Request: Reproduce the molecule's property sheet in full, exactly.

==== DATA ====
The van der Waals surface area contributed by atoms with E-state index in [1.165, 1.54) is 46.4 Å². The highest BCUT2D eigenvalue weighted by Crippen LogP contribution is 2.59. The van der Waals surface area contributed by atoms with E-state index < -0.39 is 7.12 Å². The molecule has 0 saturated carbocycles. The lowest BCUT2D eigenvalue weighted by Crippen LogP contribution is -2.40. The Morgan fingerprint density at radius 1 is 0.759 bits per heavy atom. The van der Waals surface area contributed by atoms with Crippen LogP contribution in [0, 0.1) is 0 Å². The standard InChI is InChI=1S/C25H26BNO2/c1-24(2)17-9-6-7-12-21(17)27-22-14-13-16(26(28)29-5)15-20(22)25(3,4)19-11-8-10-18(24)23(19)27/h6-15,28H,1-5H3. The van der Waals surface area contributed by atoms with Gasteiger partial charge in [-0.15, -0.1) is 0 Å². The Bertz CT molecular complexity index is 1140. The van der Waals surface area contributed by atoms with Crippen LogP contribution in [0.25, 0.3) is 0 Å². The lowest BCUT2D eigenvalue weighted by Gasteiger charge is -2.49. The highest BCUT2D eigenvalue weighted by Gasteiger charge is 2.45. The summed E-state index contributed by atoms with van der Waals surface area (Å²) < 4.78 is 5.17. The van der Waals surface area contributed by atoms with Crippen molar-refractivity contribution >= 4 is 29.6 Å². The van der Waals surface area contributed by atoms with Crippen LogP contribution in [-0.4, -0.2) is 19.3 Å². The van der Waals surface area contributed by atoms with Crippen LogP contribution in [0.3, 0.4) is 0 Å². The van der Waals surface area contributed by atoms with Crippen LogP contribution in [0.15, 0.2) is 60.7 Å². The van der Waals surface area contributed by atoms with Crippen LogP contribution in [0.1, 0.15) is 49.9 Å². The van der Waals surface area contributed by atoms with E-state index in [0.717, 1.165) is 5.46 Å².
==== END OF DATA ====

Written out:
The van der Waals surface area contributed by atoms with E-state index in [1.165, 1.54) is 46.4 Å². The highest BCUT2D eigenvalue weighted by Crippen LogP contribution is 2.59. The van der Waals surface area contributed by atoms with E-state index < -0.39 is 7.12 Å². The molecule has 0 saturated carbocycles. The lowest BCUT2D eigenvalue weighted by Crippen LogP contribution is -2.40. The Morgan fingerprint density at radius 1 is 0.759 bits per heavy atom. The van der Waals surface area contributed by atoms with Crippen LogP contribution in [0, 0.1) is 0 Å². The standard InChI is InChI=1S/C25H26BNO2/c1-24(2)17-9-6-7-12-21(17)27-22-14-13-16(26(28)29-5)15-20(22)25(3,4)19-11-8-10-18(24)23(19)27/h6-15,28H,1-5H3. The van der Waals surface area contributed by atoms with Gasteiger partial charge in [-0.15, -0.1) is 0 Å². The Bertz CT molecular complexity index is 1140. The van der Waals surface area contributed by atoms with Crippen LogP contribution in [0.25, 0.3) is 0 Å². The lowest BCUT2D eigenvalue weighted by Gasteiger charge is -2.49. The highest BCUT2D eigenvalue weighted by Gasteiger charge is 2.45. The summed E-state index contributed by atoms with van der Waals surface area (Å²) < 4.78 is 5.17. The van der Waals surface area contributed by atoms with Crippen molar-refractivity contribution >= 4 is 29.6 Å². The van der Waals surface area contributed by atoms with Crippen LogP contribution in [-0.4, -0.2) is 19.3 Å². The van der Waals surface area contributed by atoms with Crippen LogP contribution in [0.3, 0.4) is 0 Å². The van der Waals surface area contributed by atoms with Crippen LogP contribution in [0.15, 0.2) is 60.7 Å². The van der Waals surface area contributed by atoms with Crippen LogP contribution in [0.1, 0.15) is 49.9 Å². The van der Waals surface area contributed by atoms with E-state index in [0.717, 1.165) is 5.46 Å².